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China poses problems for Biden, NBA

biden_at_dnc.jpg

What do President Joe Biden and NBA Commissioner Adam Silver have in common? They both have problems with China.

To be precise, Silver and Biden have issues with the Chinese government, rather than with the more than 1 billion people who live in the People’s Republic.

Of course, their troubles are for different reasons and have different causes. If you were paying attention to Biden’s town hall meeting in Baltimore last week, you know what his immediate problem is: He dared to challenge the Chinese government’s desire to place a stranglehold over Taiwan.

Of course, American leaders have done that for more 60 years, but Biden, in his shoot first and worry about the consequences later style, said the quiet part out loud, thus ticking off the folks in Beijing.

Silver’s dilemma is that the out loud part, that Chinese leader Xi Jinping is a murderous thug, got said out loud.

The problem for Silver is that he didn’t say it, but one of the NBA’s 450 players did. As a result, the league’s tenuous relationship with China got a bit more strained. Last week, Enes Kanter, a reserve center with the Boston Celtics, tweeted out a video calling Xi a quote brutal dictator unquote while throwing his personal support behind the Dalai Lama and the people of Tibet.

Kanter, a Turkish native, called on Beijing to free Tibet from Chinese control, saying quote "Under the Chinese government's brutal rule, Tibetan people's basic rights and freedoms are non-existent."

Kanter, of course, isn’t wrong. The Chinese Communist government under Xi has made a cottage industry of repression and viciousness towards all who live under the Five-starred Red Flag in all corners of the nation, including annexed areas like Tibet.

The Chinese see sports as a means to integration into the broader world culture. They’ve particularly glommed onto basketball and the NBA as a sport of choice.

To wit, Tencent, a Chinese-video streaming site, immediately pulled the plug on livestreaming Celtics games, while Weibo, a Chinese social media platform, announced that it would not post updates on Boston games. The NBA pulled in nearly $1.5 billion in sponsorship deals last season and brought in over $8 billion in total revenues the previous season. The latter figure was reportedly down 10 percent from the 2018-19 season.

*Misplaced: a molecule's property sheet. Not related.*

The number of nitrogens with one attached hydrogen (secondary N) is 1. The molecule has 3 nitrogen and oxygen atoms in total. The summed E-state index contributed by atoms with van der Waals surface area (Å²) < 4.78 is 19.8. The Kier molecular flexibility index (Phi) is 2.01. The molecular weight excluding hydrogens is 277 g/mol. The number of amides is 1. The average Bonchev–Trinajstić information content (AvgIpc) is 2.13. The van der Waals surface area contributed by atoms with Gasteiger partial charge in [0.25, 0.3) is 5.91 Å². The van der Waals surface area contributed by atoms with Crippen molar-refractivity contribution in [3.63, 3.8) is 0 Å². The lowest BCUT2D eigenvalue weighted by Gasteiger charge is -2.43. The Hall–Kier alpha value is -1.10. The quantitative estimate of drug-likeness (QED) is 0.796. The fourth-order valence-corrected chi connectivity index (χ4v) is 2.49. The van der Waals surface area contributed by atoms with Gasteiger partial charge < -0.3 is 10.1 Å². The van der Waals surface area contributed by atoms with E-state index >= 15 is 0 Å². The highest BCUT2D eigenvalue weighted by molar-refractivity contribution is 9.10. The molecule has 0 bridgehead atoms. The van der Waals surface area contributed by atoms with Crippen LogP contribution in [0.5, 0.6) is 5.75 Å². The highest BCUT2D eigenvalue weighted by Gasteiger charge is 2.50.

Part of that drop has been attributed to a reaction from China when then Houston Rockets general manager Daryl Morey took a public stance supporting freedom for the people of Hong Kong.

Chinese television blacked out NBA games following Morey’s 2019 comments and there are many who believe that the league, which makes somewhere in the hundreds of millions or perhaps billions in China, has just recently managed to patch things up with Beijing.

And that’s why Silver has, to date, been silent on Kanter. The commissioner is in a no-win situation. He can’t silence the Celtic, but he can’t congratulate him either, though he should. To be fair, Adam Silver isn’t alone among sports figures who turn a blind eye to Chinese brutality. In just a few months, the International Olympic Committee, for instance, will host the 2022 Winter Games in Beijing, 14 years after the Summer Games were staged there.

Seems that freedom often takes a back seat to commerce. Let’s see if free speech loses too.

And that’s how I see it for this week.

Get in touch:

Twitter: @SportsAtLarge

Email: sportsatlarge@gmail.com

Milton Kent hosted the weekly commentary Sports at Large from its creation in 2002 to its finale in July 2013. He has written about sports locally and nationally since 1988, covering the Baltimore Orioles, University of Maryland men's basketball, women's basketball and football, the Washington Wizards, the NBA, men's and women's college basketball and sports media for the Baltimore Sun and AOL Fanhouse. He has covered the World Series, the American and National League Championship Series, the NFL playoffs, the NBA Finals and 17 NCAA men's and women's Final Fours. He currently teaches journalism at Morgan State University.